Thursday, January 24, 2008
Tendulkar's class keeps India in game: Fourth Test Day 1
India 5/309 (S Tendulkar 124 no, V Sehwag 63, VVS Laxman 51) v Australia.
Test cricket returned to the Adelaide Oval today to what used to be its traditional place in the cricket calendar: around Australia Day.
A crowd of just under 20,000 turned up to watch an intriguing day's play which was shortened not, as seemed likely when it rained overnight and early this morning, by the weather but by the slow Australian over rate. Only 86 of the scheduled 90 overs were bowled in the six and a half hours which are nowadays allowed to complete a notional six hour day.
Both teams made changes. Australia's were predictable: Matthew Hayden, recovered from injury, for Chris Rogers and Brad Hogg for Shaun Tait. India raised some eyebrows by restoring Harbhajan Singh at the expense of Wasim Jaffer: the opening batting vacancy was filled not by Rahul Dravid but by Irfan Pathan, who looks like being the first test player for a long time to open both batting and bowling.
India won the toss and chose to bat in bright sunshine: the temperature hovered in the high 20s for most of the day and there was a breeze which varied from north-westerly to south-westerly.
Virender Sehwag got off to a cracking start, despite occasionally playing and missing: the photo on the left is of the second ball of the day's play. For the first 45 minutes or so the scoring rate kept pace with the clock, despite the loss of Pathan, who didn't look comfortable, at 34. Thereafter until lunch the Australian pace bowlers kept a pretty tight rein on the innings: Mitchell Johnson picked up his second wicket, Dravid caught in the slips, and at lunch the Australians would have been satisfied with 2/89 from 26 overs.
In the second session Sachin Tendulkar began to assert himself. Three fours in an over from Johnson, all along the ground and each to a different quarter of the oval looked ominous but then a couple of wickets (Sehwag caught at slip off Brett Lee for 63/90b and Saurav Ganguly lbw to Hogg for 7) fell leaving India a below par and, were it not for the presence of Tendulkar and VVS Laxman at the crease, precarious 4/156.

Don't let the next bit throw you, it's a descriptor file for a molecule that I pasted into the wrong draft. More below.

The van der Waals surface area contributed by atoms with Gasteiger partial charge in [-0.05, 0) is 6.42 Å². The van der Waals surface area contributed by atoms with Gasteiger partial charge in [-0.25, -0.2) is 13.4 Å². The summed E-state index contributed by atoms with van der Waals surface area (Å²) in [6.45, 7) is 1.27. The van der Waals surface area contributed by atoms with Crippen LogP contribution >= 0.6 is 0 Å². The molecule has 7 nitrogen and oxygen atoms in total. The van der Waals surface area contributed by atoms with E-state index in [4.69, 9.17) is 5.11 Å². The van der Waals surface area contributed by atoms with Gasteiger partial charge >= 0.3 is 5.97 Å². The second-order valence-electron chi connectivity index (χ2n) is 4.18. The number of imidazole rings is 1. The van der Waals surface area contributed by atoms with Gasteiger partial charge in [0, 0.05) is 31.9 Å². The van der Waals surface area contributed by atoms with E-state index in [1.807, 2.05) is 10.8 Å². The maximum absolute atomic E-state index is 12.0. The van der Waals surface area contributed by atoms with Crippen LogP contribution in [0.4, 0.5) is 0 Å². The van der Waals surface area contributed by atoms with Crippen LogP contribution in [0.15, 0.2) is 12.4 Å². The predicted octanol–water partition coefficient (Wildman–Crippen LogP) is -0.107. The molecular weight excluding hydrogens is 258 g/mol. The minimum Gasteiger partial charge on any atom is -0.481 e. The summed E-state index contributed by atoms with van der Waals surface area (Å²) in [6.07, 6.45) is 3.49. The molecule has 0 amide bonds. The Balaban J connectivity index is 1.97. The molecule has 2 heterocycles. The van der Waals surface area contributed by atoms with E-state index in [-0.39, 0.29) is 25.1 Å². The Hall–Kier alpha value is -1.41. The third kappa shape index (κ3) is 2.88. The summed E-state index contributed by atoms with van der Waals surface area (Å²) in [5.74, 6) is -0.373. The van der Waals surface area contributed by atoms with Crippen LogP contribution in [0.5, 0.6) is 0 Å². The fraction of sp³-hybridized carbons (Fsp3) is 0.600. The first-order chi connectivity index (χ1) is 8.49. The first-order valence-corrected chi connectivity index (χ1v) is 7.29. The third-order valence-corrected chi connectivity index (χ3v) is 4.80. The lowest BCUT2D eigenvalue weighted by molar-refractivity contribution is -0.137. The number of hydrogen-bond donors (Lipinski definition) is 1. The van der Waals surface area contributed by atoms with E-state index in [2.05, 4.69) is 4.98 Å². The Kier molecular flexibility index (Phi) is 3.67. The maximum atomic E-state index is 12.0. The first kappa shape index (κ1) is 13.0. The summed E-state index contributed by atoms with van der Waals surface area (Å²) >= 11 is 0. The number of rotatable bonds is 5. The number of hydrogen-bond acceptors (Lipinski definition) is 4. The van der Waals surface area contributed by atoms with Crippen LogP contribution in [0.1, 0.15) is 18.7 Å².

At tea the score had reached 187 from 53 overs without further loss. Both batsmen looked comfortable and often exceedingly so, against the Australian spin attack of Hogg and Michael Clarke. But Lee rose to the occasion and pegged both Tendulkar and Laxman back, even though they brought up their century partnership in 159 balls, and Tendulkar reached his century (see the photo on the right above) in 133 b (9x4, 3x6).
Lee should have had Laxman caught behind for 37 but Adam Gilchrist fluffed a straightforward catch to his right. Fortunately for Australia the lapse was not too costly as Gilchrist caught Laxman off a much simpler catch from Lee's bowling for 51.
5/282 still didn't look enough but Tendulkar remained in command, despite easing off a little in the overs before stumps; M S Dhoni supported him with a stubborn and uncharacteristically dour 6 no/ 54b. Australia should have had Dhoni but Hayden, in another senior player's moment, grassed a standard slip catch.
Australia took the second new ball in the last over. Oddly enough, given that today he had the lightest workload of the four frontline Australian bowlers, Stuart Clark was given first and, as it turned out even though he ran (yes, ran) back to his mark to try and make time for another over, the only over with it. So the day finished at 5/309 with only three innings of any size, and a substantial number - 31 - of "sundries", as the classic Adelaide Oval scoreboard calls extras.
Lee, who bowled 22 overs, and Johnson, who bowled 25, were the backbone of the attack.
I've heard some commentators award the day to India. I wouldn't go that far but will sit on the fence for now. Before the start of play I thought that India needed to score at least 450 to be competitive. If they are to do so Tendulkar will need to continue in today's vein of watchful defence mixed with occasional aggression and receive some support from the tail.
What everyone who was at the ground today will agree is that Tendulkar's innings was memorable. What those who attend tomorrow (and there should be more than today) will hope is that he adds to his total and demonstrates more of the masterly strokeplay we were privileged to see today. Even if he doesn't do so there should be plenty of other things to sustain the interest of cricket followers.
PS A word of praise for Umpire Bowden who today showed considerable restraint in his on field demeanour. He signalled three sixes without the ostentatious waving of arms and legs we've come to associate with him, though you could see vestiges of his repressed flamboyance in some of his signals for four and leg byes. I'm happy to allow him those signs of individuality.